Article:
At the request of the CAS Dr. Claudia Brittenham brought to the meeting copies of her book The Spectacle of the Late Maya Court for sale and signing. One reviewer, Art Historian Andrea Stone wrote: “I can say without reservation that this book is destined to become a standard reference for future scholarship ...of the Late Classical Maya.”

You can keep up with archaeology events with these links:



Chicago Archaeological Society Online Codex:


May 15, 7:30 PM

South Suburban Archaeological Society Lecture

"Colonization, Conquest and Commerce"

Donald McVicker, Ph.D.

"The question of colonies, how they were established, maintained and functioned”,

Donald McVicker, Ph.D.

The question of colonies, how they were established, maintained and functioned offers many challenges to archaeologists; in particular, how to identify the dynamic relationships between the intruders and the local population surrounding them.  Professor McVicker and Laurene Lambertino-Urquizo have been working with a large collection at Field Museum of prehistoric pottery vessels both from the indigenous peoples of the Valley of Toluca and from an implanted population from the Valley of Mexico.  They believe they have identified a colony established after the Aztecs conquered the native Matlatzincans.

Professor McVicker’s recent research is now investigating the similarities and differences of other colonies among colonies both in Mesoamerica and beyond.  To his great surprise he has uncovered remarkable similarities between his Mexican cases and ancient settlements in the Near East that were established hundreds of miles to the north by the earliest cities in southern Mesopotamia.  Professor McVicker’s presentation will not only present his evidence for Aztec conquest and colonization but also compare his findings with those of the Oriental Institute’s digs uncovering sites of the fourth millennium Uruk expansion into modern Anatolia.

Marie Irwin Community Center,

18120 Highland Avenue,

Homewood, Illinois


May 18, 3:00 PM

Chicago Archaeological Society May Lecture

“Archaeological Exploration at Aztalan”

Dr. Lynne Goldstein

Dr. Goldstein’s presentation was partially underwritten by MexiMayan Academic Travel.

Evanston Public Library, 

1703 Orrington Av, 

Evanston, Illinois

Chicago Archaeology Society Codex

May 22, 6:00 PM

Art Institute of Chicago Lecture

"The Eternal Sea—Luxury Culture in the Ancient Andes”

Joanne Pillsbury, Metropolitan Museum of Art, explores the courtly arts of Chimor—works in gold and silver and also shell, a symbolic material in the ancient Andes.

Fullerton Hall

Art Institute of Chicago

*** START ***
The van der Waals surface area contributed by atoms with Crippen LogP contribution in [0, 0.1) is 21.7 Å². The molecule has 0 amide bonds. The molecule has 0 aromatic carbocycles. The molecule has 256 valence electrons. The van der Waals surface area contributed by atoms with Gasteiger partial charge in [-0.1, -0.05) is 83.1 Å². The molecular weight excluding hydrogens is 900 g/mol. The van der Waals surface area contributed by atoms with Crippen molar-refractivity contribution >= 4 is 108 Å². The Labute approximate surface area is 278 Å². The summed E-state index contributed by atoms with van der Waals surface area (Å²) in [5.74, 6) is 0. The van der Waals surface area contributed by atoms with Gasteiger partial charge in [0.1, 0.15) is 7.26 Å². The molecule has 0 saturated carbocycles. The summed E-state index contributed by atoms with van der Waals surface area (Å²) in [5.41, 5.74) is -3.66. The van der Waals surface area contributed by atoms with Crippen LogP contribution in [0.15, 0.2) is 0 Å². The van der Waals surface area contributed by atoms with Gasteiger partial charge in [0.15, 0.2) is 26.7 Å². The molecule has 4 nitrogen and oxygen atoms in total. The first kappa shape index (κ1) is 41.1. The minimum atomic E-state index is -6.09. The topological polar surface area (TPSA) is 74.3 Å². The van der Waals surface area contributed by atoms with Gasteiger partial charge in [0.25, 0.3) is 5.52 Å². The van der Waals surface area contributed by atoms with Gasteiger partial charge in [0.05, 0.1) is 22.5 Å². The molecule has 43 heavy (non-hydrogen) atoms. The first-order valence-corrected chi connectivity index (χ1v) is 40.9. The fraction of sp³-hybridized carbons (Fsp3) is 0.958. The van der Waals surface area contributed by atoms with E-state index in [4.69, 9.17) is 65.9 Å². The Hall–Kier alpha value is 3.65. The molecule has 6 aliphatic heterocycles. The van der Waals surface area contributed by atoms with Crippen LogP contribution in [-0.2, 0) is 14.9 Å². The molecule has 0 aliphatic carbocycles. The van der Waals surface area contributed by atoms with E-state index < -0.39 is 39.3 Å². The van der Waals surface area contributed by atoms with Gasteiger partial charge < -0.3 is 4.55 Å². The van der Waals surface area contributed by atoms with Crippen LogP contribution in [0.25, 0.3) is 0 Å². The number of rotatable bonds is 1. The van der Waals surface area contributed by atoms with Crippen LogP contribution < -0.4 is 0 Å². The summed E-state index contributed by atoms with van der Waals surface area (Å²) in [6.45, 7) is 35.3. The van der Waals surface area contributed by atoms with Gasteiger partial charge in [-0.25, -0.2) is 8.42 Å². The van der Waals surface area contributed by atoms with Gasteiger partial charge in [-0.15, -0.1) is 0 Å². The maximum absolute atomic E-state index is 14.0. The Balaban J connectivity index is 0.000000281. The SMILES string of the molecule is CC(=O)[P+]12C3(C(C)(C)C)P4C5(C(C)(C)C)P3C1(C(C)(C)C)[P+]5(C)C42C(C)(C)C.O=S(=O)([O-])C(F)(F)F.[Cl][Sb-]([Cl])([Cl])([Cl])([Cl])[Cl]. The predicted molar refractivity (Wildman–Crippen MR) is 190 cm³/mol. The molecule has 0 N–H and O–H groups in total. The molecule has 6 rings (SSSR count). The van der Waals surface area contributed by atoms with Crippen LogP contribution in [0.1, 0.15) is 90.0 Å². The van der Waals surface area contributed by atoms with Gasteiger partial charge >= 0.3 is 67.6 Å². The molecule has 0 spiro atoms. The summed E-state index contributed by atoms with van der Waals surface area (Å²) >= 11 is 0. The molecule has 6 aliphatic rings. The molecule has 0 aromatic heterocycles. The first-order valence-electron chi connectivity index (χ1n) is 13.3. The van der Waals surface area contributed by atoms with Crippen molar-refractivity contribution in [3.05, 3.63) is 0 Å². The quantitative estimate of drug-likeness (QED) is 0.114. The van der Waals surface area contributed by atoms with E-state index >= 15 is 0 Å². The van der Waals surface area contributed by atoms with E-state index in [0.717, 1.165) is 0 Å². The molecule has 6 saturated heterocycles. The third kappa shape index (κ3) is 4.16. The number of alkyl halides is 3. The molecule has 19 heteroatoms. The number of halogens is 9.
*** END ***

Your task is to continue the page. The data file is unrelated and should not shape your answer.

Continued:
Chicago, Illinois


May 15, 7:00 PM

East Central Illinois Chapter of the Illinois Archaeological Society Lecture

"Lives of Three Unique Settlers from East Central Illinois as Revealed by Archaeological Research."

Brian Adams of ISAS

Urbana Free Library

Lewis Auditorium

Urbana, Illinois


May 27, 7:30 PM

Quad City Chapter of the Illinois Association for the Advancement of Archaeology Lecture

Sara Horgen of the University of Iowa Natural History Museum will tell us about the famous sloth and mammoth excavations they are in the process of excavating and analyzing.

Singing Bird Nature Center at 15th street and 44 ½ Avenue, 

Blackhawk State Historic Site  

Rock Island, Illinois


For calendar items, please call Bob Stelton;


Inclusion deadline is the last Friday of the month

Oriental Institute, Breasted Hall

TEL: (630) 972-9090 e-mail:

Chicago Archaeology Society Online Codex



May 18, 2014

“Archaeological Exploration at Aztalan”

Dr. Lynn Goldstein

September 28, 2014;

“The Ancient Maya”

Dr. J. Lucero

October 26, 2014

“World War II POW Camps.”

Mr. James Meierhoff

December 7, 2014

“Kingdom of Kush”

Dr. Bruce B. Williams

All Lectures (unless otherwise indicated) are at

The Evanston Public Library

1703 Orrington Avenue

Evanston, Illinois

(Always Plenty of Free Parking)

CAS Officers and Board         

President Raymond Young

Vice President

Lucy Kennedy

Secretary & Newsletter


Robert Stelton 


Michael Ruggeri

Director Judith Greene Director Peter Greene Director Jeanne Jesernik

Director Ronald Albiani Director Jean Dunkerley

Director Lynn Miller

Director Nancy Podwika

Director Kathy Pratt

Director Jeanne Zasadil

Director Jacqueline Leipold

Director Kendra Massey Director Doreen Stelton

Director Sandra Boots Director Sally Campbell Director Edward Lace Director Edith Castro-Young

Director Karen Memory Director David Zucker



Dr. Lynne Goldstein